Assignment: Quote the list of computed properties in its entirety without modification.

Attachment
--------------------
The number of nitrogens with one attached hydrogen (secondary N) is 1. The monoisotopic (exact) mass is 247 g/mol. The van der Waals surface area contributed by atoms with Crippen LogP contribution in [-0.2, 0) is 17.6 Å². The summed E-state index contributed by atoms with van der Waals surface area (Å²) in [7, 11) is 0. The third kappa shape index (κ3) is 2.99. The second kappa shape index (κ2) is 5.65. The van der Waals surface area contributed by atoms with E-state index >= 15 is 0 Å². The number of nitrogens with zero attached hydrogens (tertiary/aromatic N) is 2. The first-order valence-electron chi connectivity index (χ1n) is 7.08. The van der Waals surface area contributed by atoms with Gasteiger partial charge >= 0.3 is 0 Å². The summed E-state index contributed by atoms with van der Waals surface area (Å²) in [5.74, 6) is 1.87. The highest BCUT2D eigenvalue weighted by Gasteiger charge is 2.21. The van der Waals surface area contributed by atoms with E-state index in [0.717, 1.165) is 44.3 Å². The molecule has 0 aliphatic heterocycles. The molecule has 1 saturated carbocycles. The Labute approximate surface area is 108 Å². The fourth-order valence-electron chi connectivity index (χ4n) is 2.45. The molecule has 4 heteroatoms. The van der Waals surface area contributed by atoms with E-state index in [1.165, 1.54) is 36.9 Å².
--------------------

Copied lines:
The number of nitrogens with one attached hydrogen (secondary N) is 1. The monoisotopic (exact) mass is 247 g/mol. The van der Waals surface area contributed by atoms with Crippen LogP contribution in [-0.2, 0) is 17.6 Å². The summed E-state index contributed by atoms with van der Waals surface area (Å²) in [7, 11) is 0. The third kappa shape index (κ3) is 2.99. The second kappa shape index (κ2) is 5.65. The van der Waals surface area contributed by atoms with E-state index >= 15 is 0 Å². The number of nitrogens with zero attached hydrogens (tertiary/aromatic N) is 2. The first-order valence-electron chi connectivity index (χ1n) is 7.08. The van der Waals surface area contributed by atoms with Gasteiger partial charge >= 0.3 is 0 Å². The summed E-state index contributed by atoms with van der Waals surface area (Å²) in [5.74, 6) is 1.87. The highest BCUT2D eigenvalue weighted by Gasteiger charge is 2.21. The van der Waals surface area contributed by atoms with E-state index in [0.717, 1.165) is 44.3 Å². The molecule has 0 aliphatic heterocycles. The molecule has 1 saturated carbocycles. The Labute approximate surface area is 108 Å². The fourth-order valence-electron chi connectivity index (χ4n) is 2.45. The molecule has 4 heteroatoms. The van der Waals surface area contributed by atoms with E-state index in [1.165, 1.54) is 36.9 Å².